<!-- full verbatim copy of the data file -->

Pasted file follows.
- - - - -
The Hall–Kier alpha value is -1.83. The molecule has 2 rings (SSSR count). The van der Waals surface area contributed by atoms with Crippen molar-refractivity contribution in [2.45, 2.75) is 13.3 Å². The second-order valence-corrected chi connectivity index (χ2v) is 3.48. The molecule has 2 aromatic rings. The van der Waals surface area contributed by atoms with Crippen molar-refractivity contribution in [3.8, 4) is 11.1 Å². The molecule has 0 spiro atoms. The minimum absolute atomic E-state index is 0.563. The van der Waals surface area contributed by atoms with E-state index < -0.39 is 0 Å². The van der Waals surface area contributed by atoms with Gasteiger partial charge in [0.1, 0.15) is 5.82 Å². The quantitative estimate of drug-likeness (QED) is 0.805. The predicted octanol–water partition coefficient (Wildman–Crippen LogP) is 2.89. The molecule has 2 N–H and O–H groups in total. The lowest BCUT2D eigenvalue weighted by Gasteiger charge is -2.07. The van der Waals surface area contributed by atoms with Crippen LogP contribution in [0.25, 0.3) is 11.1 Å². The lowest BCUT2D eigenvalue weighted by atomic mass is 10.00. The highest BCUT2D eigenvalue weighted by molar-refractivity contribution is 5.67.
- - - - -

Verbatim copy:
The Hall–Kier alpha value is -1.83. The molecule has 2 rings (SSSR count). The van der Waals surface area contributed by atoms with Crippen molar-refractivity contribution in [2.45, 2.75) is 13.3 Å². The second-order valence-corrected chi connectivity index (χ2v) is 3.48. The molecule has 2 aromatic rings. The van der Waals surface area contributed by atoms with Crippen molar-refractivity contribution in [3.8, 4) is 11.1 Å². The molecule has 0 spiro atoms. The minimum absolute atomic E-state index is 0.563. The van der Waals surface area contributed by atoms with E-state index < -0.39 is 0 Å². The van der Waals surface area contributed by atoms with Gasteiger partial charge in [0.1, 0.15) is 5.82 Å². The quantitative estimate of drug-likeness (QED) is 0.805. The predicted octanol–water partition coefficient (Wildman–Crippen LogP) is 2.89. The molecule has 2 N–H and O–H groups in total. The lowest BCUT2D eigenvalue weighted by Gasteiger charge is -2.07. The van der Waals surface area contributed by atoms with Crippen LogP contribution in [0.25, 0.3) is 11.1 Å². The lowest BCUT2D eigenvalue weighted by atomic mass is 10.00. The highest BCUT2D eigenvalue weighted by molar-refractivity contribution is 5.67.